For the format of the workshop, I start with a discussion of the basic structure of the head.  I don't break out a skull and have them draw it as that approach never really did much for me.  Instead, I show them a way to quickly build an armature for the head, a quickly sketched basic structure that they could stretch, compress, turn, and arrange as needed.  Then we look at all the various features: eyes, nose, and so forth, and talk about how they're formed and what to look for in each individual.  We also talk about proportions: the relationships between all the different features, some ways to analyze them, and getting them down on paper.  And then we draw each other, one at a time.  These are generally quick drawings, about 15 minutes to draw and then maybe 10 minutes or so to do a group critique.  This is a portrait DRAWING workshop, after all, so they should be drawing as much as possible.

As for my primary reference book, it isn't one about drawing portraits at all, at least not in the traditional sense.  It's The Mad Art of Caricature! A Serious Guide to Drawing Funny Faces, by Tom Richmond.  Yes, my portrait reference is a book about caricatures.  Tom Richmond is one of the best in the world in this field.  You look at one of his figures and you know instantly who it is.  In caricature, you have to identify what makes an individual face unique and then exaggerate it so it's (a) recognizable and (b) funny.  In portraiture, you have to identify what makes an individual face unique and then render it at least somewhat realistically so it's recognizable.  The actions are very similar.  Richmond's book does a much better job at describing everything that goes into capturing the essence of an individual than any fine-art portrait drawing book I've ever seen.  I found my copy at my local Barnes & Noble, but you can get it at Amazon too (of course).

So we had a successful workshop.  I was really and truly impressed by how far the students came in just two days.  Everybody, and I mean everybody, showed improvements in their abilities to see the differences in features and to accurately capture the features in pencil on paper.  It really felt good to see that.  One of the students even asked if I could do this workshop once a month!  Umm, no, but I do give it about two or three times a year.  Maybe I'll do one that's a bit more advanced next time, or focus more on the "drawing" aspect rather than the "seeing".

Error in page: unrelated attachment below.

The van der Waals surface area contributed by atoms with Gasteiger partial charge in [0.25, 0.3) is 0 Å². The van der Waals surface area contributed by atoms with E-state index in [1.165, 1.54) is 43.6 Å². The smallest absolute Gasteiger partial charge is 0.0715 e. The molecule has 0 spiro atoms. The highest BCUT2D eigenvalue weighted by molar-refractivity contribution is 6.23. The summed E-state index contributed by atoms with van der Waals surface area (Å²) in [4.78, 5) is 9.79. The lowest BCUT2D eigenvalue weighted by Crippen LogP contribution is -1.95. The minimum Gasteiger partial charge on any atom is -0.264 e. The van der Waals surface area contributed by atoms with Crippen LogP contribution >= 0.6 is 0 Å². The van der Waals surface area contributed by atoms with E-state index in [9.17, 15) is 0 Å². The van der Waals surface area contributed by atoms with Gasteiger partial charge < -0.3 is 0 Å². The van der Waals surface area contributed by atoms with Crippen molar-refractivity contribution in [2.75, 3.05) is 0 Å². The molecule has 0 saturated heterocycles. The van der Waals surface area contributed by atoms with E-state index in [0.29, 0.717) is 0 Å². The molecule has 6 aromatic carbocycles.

Monday, October 09, 2017

A Workshop with Robert Hagan


Last week, my studio was the site of a workshop by Australian artist Robert Hagan.  As you can see from the photo (taken on Day 1), we had a full house of students to soak up whatever this popular artist could teach.  I took the workshop, too, and learned a lot while having a good time.

So how did this come about?  Last summer, I saw a posting on a local artist board, looking for a place that could host the workshop.  I didn't know anything about Robert, but looked him up and discovered that he has a very different style of painting from mine.  And he travels around the world giving these workshops.  So the combination of learning some very different painting techniques while seeing how a pro runs a workshop was too much to pass up.  I volunteered my studio as the location and we took it from there.  It required a good bit of coordination to get everything lined up, but we did it, and Wednesday morning we kicked off the workshop.

Robert is quite the personality.  He is a largely self-taught painter focusing on popular subjects such as people on the beach, cowboys, horses, cattle drives, and similar themes.  Things that I just don't paint.  And as a self-taught artist, he has a very different way of putting paint on canvas.  Many of the things he did are variations on traditional techniques, such as scumbling, but his approach and tools were not at all traditional.  I found it to be quite liberating.  In fact, I have a commission coming up in a couple of weeks and had been wondering how I was going to make it livelier than my usual working style.  Now I have a pretty good idea of ways that I can loosen this commission up.